Saturday, March 17, 2012

The state of the surveillance state

It’s hard not to be at least a little paranoid when I come across all the following articles in a single day not of concerted search on the subject, but simply following a few links I came across on Twitter:

  • The NSA Is Building the Country’s Biggest Spy Center (Watch What You Say) by James Bamford, longtime NSA watcher — I guess Utah is supposed to thank Orrin Hatch for bringing in some new jobs! Jobs and money über alles.
  • Democratic Senators Issue Strong Warning About Use of the Patriot Act — Senators Ron Wyden and Mark Udall say they are “skeptical about the actual value of the ‘intelligence collection operation’” where even the rules surrounding it are secret.
  • RIAA chief: ISPs to start policing copyright by July 1 — Comcast, Cablevision, Verizon, Time Warner Cable, and other Internet providers plan to monitor customers’ Internet traffic and issue warnings if in their opinion any copyright is violated, absent any legal requirement or framework.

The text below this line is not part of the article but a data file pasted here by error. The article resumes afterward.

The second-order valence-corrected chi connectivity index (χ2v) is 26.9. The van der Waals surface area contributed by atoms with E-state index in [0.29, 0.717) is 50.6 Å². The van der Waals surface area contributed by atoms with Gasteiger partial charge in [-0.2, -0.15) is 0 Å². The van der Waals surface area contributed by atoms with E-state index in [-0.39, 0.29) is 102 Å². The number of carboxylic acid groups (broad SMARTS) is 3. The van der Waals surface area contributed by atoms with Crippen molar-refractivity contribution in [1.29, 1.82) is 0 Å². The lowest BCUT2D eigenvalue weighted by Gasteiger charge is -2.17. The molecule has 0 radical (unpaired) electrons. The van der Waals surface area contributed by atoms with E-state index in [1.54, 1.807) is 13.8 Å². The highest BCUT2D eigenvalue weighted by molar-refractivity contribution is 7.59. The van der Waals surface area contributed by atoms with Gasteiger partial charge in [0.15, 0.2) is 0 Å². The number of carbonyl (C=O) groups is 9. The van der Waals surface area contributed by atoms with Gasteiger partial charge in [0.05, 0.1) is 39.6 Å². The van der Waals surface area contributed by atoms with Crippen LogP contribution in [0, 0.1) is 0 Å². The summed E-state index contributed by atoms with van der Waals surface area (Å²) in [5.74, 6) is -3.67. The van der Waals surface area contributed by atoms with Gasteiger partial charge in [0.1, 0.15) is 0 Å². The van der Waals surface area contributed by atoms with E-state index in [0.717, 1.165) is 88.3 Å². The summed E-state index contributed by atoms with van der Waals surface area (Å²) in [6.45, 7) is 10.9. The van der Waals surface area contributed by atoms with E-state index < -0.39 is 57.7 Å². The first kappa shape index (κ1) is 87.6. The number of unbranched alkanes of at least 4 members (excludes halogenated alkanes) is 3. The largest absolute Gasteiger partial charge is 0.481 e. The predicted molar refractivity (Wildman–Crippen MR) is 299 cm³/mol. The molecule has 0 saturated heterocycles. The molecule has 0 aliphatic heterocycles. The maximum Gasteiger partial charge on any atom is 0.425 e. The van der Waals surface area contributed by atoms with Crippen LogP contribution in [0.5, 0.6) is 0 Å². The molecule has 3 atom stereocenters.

• How Not to Attract Tourists — “Imagine that you’re the citizen of a prosperous, democratic ally like Britain, Spain or Japan, and you’d like to visit America. Before traveling, you must pay $14 to complete an online United States government form called ESTA, short for Electronic System for Travel Authorization.” So we're becoming less welcoming to friendly visitors, like spoiled brats in our fortress. Only those who never travel internationally can ignorantly think such friction is no big deal.
  • New York passes DNA requirement for convicted criminals — Perhaps this seems reasonable if you don’t consider the United States’ absurdly high incarceration rate and the precedent the U.K. has already set by collecting DNA on every arrest, not just every conviction.

Lest anyone think U.S. citizens don’t care, I’ll make it clear for myself at least: I disapprove.

Some further reading and viewing with more philosophic and encouraging value: